The work of the INSERM team co-directed by Dr Marie Castets (CR1 Inserm, HDR) and Dr Jean-Yves Blay (PUPH, HDR) focuses on cell death and cancers. Thanks to the support of Eva pour la Vie (55,000 euros) and other associations, this team is currently developing these lines of research on rhabdomyosarcomas, osteosarcomas and neuroblastomas ...
"Nearly 500 children in France and 80,000 around the world die each year from cancer. 50 years ago, less than 25% were cured. The situation has greatly improved with the advent of chemotherapy, initially developed. for adults but benefited children. It is estimated that 3 in 4 children are currently recovering. Yet one in 4 children will not recover and this situation has not improved much since the early 2000s. current treatments remain aggressive and are the cause of more or less disabling sequelae in a large number of children.
The duty of a pediatric oncologist is to provide care while preserving the quality of life as much as possible. It is therefore urgent to understand the specificities of childhood and adolescent cancers, and to identify their molecular causes in order to imagine new treatments, more effective and less aggressive for developing organisms.
Our current research project falls within this perspective and aims to understand the mechanisms behind the resistance of tumor cells to death. Indeed, when a cell becomes abnormal, localizes outside its tissue or is in excess, it is normally eliminated by the activation of signals leading to its own death. The ability to resist the onset of this suicide is one of the characteristics acquired by tumor cells. In addition, blocking these cell death programs is implicated in resistance to treatment.
In order to improve the medical management of cancers in children, our project aims to identify the anomalies at the origin of these mechanisms of resistance to cell death and to develop new compounds that could be used as drugs. to restore it.
Our strategy is based on 2 main axes:
1) carrying out so-called large-scale studies to establish a mapping of blocking points in cell death, in particular in response to treatments;
2) the characterization of the role of the abnormalities identified in the transformation of normal cells into tumor cells and their definition as new therapeutic targets, thanks to analyzes on different cellular models, in particular three-dimensional.
Thanks to the support of Eva pour la Vie and other associations, we are currently developing these lines of research on rhabdomyosarcomas, osteosarcomas and neuroblastomas. The dynamic and exhaustive mapping of cell death pathways is in progress for these 3 cancers. Two candidate genes are being studied in rhabdomyosarcoma, in order to define whether they actually constitute activatable molecular levers to restore cell death in these tumors, and thus imagine new therapeutic avenues. "
Dr Pasquier's research work mainly focuses on the repositioning of drugs which consists of testing, in new therapeutic indications, drugs already approved by the health authorities. The aim of this work is to identify new therapeutic targets for the most difficult to treat cancers and thus improve the care of patients suffering from these aggressive forms and refractory to treatment . In particular, pediatric cancers (neuroblastoma), brain tumors affecting children as well as adults (glioblastoma, medulloblastoma) as well as certain rare forms of cancer (angiosarcoma).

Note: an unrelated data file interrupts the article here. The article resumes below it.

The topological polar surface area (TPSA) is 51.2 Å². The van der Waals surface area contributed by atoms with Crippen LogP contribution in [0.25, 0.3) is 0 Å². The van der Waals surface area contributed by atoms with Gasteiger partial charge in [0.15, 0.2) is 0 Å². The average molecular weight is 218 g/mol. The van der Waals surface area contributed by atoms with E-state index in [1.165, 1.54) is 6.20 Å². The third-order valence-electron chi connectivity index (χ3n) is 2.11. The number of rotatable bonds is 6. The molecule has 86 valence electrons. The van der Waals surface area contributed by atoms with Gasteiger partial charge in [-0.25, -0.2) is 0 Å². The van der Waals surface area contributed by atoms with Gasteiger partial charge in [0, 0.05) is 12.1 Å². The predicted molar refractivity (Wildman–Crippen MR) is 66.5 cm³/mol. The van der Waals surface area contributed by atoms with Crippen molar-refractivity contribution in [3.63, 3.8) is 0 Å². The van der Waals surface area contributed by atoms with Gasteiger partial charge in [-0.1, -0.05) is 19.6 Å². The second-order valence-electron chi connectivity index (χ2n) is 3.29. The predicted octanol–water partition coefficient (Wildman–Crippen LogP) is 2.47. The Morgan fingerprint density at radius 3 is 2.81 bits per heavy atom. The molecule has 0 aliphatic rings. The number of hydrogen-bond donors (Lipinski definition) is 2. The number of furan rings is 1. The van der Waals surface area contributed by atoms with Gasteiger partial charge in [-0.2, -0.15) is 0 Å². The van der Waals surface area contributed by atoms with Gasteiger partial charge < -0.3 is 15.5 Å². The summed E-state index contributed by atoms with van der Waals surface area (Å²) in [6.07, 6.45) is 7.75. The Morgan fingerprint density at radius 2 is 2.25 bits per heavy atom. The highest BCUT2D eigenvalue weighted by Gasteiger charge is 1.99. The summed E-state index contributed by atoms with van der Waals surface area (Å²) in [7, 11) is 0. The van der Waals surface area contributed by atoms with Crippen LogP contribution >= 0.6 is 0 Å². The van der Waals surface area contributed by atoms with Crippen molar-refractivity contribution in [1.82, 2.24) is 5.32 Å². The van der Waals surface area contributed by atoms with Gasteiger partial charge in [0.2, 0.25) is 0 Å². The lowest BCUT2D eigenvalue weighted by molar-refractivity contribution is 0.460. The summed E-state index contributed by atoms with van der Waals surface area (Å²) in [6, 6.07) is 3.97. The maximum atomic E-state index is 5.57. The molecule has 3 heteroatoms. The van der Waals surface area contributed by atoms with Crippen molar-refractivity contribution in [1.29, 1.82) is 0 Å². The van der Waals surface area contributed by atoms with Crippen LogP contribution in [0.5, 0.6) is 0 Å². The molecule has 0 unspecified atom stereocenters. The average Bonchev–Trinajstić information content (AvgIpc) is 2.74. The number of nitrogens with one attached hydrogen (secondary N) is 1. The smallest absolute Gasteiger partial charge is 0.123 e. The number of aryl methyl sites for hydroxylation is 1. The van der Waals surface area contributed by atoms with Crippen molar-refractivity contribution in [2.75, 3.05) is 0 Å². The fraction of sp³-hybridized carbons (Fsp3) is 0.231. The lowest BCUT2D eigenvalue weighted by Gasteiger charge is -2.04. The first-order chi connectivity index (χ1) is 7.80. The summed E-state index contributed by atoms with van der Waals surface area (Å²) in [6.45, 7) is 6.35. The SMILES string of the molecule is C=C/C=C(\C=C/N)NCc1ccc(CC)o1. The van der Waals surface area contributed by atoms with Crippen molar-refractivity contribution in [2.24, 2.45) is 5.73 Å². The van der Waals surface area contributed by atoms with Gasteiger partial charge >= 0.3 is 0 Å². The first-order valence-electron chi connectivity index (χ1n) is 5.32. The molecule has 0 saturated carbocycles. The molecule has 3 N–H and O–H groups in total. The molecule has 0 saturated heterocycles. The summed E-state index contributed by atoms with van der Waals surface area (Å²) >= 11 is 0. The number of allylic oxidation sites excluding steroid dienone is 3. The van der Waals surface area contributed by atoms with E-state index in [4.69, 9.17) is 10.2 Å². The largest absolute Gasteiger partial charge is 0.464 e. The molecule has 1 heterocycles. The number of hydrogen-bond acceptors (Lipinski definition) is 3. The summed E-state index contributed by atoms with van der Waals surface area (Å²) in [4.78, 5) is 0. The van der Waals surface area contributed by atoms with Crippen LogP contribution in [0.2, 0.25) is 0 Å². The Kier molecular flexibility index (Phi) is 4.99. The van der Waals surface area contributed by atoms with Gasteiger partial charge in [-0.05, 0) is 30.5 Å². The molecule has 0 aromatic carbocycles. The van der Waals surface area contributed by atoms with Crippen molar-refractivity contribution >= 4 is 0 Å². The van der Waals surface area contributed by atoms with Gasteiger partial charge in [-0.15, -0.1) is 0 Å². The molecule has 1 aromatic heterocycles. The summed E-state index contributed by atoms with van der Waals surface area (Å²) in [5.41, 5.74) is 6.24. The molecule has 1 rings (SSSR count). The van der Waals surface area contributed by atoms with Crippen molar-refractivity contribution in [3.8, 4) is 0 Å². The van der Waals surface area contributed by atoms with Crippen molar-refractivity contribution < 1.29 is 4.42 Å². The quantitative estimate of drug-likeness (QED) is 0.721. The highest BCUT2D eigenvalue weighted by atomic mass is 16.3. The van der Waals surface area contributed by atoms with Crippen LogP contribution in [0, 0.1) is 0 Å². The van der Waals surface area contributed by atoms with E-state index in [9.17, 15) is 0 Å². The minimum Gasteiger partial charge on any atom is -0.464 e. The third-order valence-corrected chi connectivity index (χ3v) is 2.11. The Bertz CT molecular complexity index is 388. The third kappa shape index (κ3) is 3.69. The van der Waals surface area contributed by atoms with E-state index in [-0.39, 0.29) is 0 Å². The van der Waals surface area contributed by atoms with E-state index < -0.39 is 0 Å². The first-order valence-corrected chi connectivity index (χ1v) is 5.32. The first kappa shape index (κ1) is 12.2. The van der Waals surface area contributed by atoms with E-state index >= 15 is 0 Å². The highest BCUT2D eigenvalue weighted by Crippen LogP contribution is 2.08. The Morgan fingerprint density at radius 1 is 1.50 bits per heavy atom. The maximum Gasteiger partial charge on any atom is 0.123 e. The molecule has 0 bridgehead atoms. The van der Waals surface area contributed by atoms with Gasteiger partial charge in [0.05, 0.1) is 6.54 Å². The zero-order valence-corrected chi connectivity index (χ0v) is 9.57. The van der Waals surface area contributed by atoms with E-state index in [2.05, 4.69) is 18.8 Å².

Since September 2014, Dr Martin Hagedorn has been leading a team of researchers (Caroline CAPDEVIELLE , Farah RAHAL, Justine CHARPENTIER and Mélissa MENARD) which devotes its research work to the identification of new therapeutic targets in brainstem tumors and to the improvement of its treatment methods. Work recognized by several European scientific teams & experts.
For more than 20 years, this teacher-researcher has been working on cancer. And it's been almost 10 years since he went to kidney cancer or renal cell carcinoma. By joining the team of Dr Christophe Grosset (Inserm, MiRCaDe team), he wanted to use his experience and take a new step forward by working on childhood cancer. He is the initiator of an ambitious project, which involves several surgeons, doctors and international researchers, on the study of nephroblastoma (or Wilms tumor) in children, co-funded by the association Eva pour la vie and Aidons Marina ...
Resistance to treatment is a major clinical problem, in particular in the case of osteosarcomas, bone tumors affecting children or adolescents. Indeed, chemotherapy, associated with surgery, is the central pillar of current treatment. However, many osteosarcomas are or become resistant to these antiproliferative drugs. Recurrences and / or the appearance of metastases are then frequent. 2 out of 5 patients cannot be cured! Osteosarcoma is therefore a pediatric cancer with a poor prognosis for which it is absolutely necessary to identify ways to counteract resistance to treatment in order to improve the chances of recovery for patients.